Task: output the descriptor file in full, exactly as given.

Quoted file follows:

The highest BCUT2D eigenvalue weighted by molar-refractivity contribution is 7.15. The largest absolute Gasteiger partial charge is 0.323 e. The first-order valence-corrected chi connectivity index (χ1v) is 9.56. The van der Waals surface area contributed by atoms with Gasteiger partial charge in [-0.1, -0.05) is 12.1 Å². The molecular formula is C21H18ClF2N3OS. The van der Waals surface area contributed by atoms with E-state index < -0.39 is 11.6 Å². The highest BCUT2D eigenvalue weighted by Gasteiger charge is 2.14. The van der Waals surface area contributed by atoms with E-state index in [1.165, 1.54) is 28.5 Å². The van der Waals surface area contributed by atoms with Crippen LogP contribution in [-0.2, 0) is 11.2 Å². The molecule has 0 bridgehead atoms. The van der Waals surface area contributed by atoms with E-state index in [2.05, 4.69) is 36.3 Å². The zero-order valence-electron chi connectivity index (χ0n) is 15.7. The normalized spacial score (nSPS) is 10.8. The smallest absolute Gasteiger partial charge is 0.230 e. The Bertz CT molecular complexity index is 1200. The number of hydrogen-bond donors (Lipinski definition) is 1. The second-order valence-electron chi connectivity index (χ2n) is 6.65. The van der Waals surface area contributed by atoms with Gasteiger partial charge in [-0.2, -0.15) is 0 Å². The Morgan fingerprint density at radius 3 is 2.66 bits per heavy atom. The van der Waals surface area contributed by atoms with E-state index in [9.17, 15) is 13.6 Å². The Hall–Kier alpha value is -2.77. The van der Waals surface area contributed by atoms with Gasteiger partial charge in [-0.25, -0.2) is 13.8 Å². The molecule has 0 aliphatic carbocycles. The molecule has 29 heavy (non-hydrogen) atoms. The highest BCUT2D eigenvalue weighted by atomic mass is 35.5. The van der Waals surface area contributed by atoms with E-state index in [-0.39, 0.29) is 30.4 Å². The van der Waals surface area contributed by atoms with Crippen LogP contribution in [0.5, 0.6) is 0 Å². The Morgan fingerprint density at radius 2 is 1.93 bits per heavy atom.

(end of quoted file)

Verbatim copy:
The highest BCUT2D eigenvalue weighted by molar-refractivity contribution is 7.15. The largest absolute Gasteiger partial charge is 0.323 e. The first-order valence-corrected chi connectivity index (χ1v) is 9.56. The van der Waals surface area contributed by atoms with Gasteiger partial charge in [-0.1, -0.05) is 12.1 Å². The molecular formula is C21H18ClF2N3OS. The van der Waals surface area contributed by atoms with E-state index < -0.39 is 11.6 Å². The highest BCUT2D eigenvalue weighted by Gasteiger charge is 2.14. The van der Waals surface area contributed by atoms with E-state index in [1.165, 1.54) is 28.5 Å². The van der Waals surface area contributed by atoms with Crippen LogP contribution in [-0.2, 0) is 11.2 Å². The molecule has 0 bridgehead atoms. The van der Waals surface area contributed by atoms with E-state index in [2.05, 4.69) is 36.3 Å². The zero-order valence-electron chi connectivity index (χ0n) is 15.7. The normalized spacial score (nSPS) is 10.8. The smallest absolute Gasteiger partial charge is 0.230 e. The Bertz CT molecular complexity index is 1200. The number of hydrogen-bond donors (Lipinski definition) is 1. The second-order valence-electron chi connectivity index (χ2n) is 6.65. The van der Waals surface area contributed by atoms with Gasteiger partial charge in [-0.2, -0.15) is 0 Å². The Morgan fingerprint density at radius 3 is 2.66 bits per heavy atom. The van der Waals surface area contributed by atoms with E-state index in [9.17, 15) is 13.6 Å². The Hall–Kier alpha value is -2.77. The van der Waals surface area contributed by atoms with Gasteiger partial charge in [-0.25, -0.2) is 13.8 Å². The molecule has 0 aliphatic carbocycles. The molecule has 29 heavy (non-hydrogen) atoms. The highest BCUT2D eigenvalue weighted by atomic mass is 35.5. The van der Waals surface area contributed by atoms with E-state index in [-0.39, 0.29) is 30.4 Å². The van der Waals surface area contributed by atoms with Crippen LogP contribution in [0.5, 0.6) is 0 Å². The Morgan fingerprint density at radius 2 is 1.93 bits per heavy atom.